I was terribly saddened to learn of the death of Dick Jackson, a good friend and one of the great editors.
Over many years I worked with him on some twenty books, but I had to go back and look at my list, because there may have been more. I worked with him more than any other editor.
I confess, though I knew him for so many years, I won’t pretend to say I knew him well. He was an intensely private man. He had let it be known that he wished no funeral or memorial service—utterly typical of the man I knew—and did not know. If there had been such services, there would have been hundreds showing up. Any list of the authors and illustrators with whom he worked would include a huge number of major artists who wrote many key books, books that changed the nature of children’s books. No editor’s books won more major awards than his. In the world of children’s literature Richard Jackson was a major figure. As editors go, he was the major figure.
Among his many skills was his ability to work with very different writers. I rather suspected the way he worked with me was not at all the way he worked—or was—with Paula Fox or Judy Blume, Brian Floca, or many others. In fact, during the few times I was with him when he was with a group of his writers and illustrators, he looked positively uncomfortable, as if he much preferred to be with us individually. Chameleon-like, if you will, but creatively so.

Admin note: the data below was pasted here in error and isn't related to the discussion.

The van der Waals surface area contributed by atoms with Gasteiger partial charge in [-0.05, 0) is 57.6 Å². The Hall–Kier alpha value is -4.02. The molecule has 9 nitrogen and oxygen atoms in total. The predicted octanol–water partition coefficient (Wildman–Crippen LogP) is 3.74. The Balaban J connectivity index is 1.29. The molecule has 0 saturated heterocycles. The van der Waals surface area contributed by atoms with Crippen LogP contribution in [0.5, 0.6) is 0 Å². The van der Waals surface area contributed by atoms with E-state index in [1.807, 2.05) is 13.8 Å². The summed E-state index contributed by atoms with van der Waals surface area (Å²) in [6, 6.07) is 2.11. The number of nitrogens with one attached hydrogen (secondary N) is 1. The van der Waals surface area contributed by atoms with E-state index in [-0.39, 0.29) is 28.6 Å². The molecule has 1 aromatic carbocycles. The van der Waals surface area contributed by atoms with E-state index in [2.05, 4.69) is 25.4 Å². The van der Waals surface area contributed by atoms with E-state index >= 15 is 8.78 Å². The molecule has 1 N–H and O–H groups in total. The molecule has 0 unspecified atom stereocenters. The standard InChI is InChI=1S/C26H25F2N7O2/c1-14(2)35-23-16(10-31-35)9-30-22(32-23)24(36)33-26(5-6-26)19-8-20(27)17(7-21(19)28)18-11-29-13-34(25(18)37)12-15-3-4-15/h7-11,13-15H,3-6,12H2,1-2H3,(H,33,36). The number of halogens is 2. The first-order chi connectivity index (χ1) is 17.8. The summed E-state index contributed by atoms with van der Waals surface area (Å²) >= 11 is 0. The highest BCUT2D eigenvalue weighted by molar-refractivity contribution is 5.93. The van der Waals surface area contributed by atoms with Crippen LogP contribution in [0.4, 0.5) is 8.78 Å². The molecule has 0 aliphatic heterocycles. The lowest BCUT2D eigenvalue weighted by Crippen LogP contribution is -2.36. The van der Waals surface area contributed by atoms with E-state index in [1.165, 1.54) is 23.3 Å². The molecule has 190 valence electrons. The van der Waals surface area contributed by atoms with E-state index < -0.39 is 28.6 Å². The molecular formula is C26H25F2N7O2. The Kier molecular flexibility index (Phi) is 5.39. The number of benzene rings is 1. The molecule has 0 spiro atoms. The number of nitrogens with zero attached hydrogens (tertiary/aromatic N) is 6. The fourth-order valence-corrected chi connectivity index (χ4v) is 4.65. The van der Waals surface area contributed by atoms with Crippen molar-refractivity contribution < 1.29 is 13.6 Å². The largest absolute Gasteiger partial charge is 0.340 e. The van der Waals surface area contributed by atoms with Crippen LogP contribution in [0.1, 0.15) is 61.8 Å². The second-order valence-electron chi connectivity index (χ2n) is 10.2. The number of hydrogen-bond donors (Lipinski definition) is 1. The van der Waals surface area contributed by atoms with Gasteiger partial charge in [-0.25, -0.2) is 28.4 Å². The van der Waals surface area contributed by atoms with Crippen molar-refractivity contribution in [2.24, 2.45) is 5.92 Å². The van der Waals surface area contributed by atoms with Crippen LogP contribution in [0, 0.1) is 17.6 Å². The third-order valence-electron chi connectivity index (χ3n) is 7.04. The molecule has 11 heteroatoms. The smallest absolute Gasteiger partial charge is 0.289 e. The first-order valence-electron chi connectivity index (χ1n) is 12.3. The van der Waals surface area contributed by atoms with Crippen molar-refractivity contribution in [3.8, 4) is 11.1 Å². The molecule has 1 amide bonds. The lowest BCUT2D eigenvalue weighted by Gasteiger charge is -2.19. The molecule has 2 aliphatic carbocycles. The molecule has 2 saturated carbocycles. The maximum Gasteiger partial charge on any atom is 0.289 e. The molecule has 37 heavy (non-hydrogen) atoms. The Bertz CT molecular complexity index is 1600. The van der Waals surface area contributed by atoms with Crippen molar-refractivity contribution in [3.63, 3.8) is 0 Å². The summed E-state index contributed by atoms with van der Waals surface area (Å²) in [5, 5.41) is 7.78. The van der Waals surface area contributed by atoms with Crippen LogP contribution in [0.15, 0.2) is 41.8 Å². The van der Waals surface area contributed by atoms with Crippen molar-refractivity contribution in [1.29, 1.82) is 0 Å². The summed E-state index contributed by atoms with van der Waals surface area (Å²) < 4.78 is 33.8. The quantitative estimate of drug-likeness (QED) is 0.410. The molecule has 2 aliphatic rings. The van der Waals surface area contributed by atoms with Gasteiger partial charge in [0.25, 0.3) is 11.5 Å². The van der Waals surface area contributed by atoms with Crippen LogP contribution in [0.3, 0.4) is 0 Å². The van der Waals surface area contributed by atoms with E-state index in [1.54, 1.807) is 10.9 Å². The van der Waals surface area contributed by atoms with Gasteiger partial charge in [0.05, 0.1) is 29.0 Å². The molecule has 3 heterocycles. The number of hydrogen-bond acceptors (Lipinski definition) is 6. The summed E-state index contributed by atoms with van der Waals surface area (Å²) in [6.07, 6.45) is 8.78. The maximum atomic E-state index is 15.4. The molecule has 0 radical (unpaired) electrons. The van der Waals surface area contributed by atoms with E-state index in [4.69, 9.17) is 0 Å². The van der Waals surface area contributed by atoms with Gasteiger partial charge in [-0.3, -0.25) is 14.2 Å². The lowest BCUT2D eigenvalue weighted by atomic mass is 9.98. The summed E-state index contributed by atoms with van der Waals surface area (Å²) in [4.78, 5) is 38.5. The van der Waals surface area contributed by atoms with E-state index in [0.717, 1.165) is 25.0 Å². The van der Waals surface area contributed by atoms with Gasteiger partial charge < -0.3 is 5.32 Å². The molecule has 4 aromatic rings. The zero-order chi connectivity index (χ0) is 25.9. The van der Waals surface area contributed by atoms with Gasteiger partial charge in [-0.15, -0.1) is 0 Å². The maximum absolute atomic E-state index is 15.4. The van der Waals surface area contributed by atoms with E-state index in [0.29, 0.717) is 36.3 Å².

When working on a book, I could call upon him, and though I knew he was working on many other projects, (never named) he would be instantly and wholly by with me, and the particular work. We had a joke that we were matched very well insofar as he was dyslexic, and I was dysgraphic. He encouraged being bold, different, and radical.
When we worked on a book, and it was essentially done, he did not drop the book. Almost inevitably, perhaps two or three weeks later, I’d get a call. “I’ve been thinking,” was his preface, and he went on to point out something we had neglected to do, a gap, a small but vital point missed, a story beat dropped. He would be right, of course. Dick Jackson was rarely wrong. And he was right there for the production process. Moreover, he keenly and actively supported his books when they were published.
He was enormous fun to work with. So many of our editorial talks were punctuated with laughter, and rich creativity. To talk out a problem, a difficulty, was to find creative ways to solve the problem. I loved working with him. And while I know he would be embarrassed to have it expressed, I loved the man. And I have absolutely no doubt that in that emotion, I stand in a large crowd.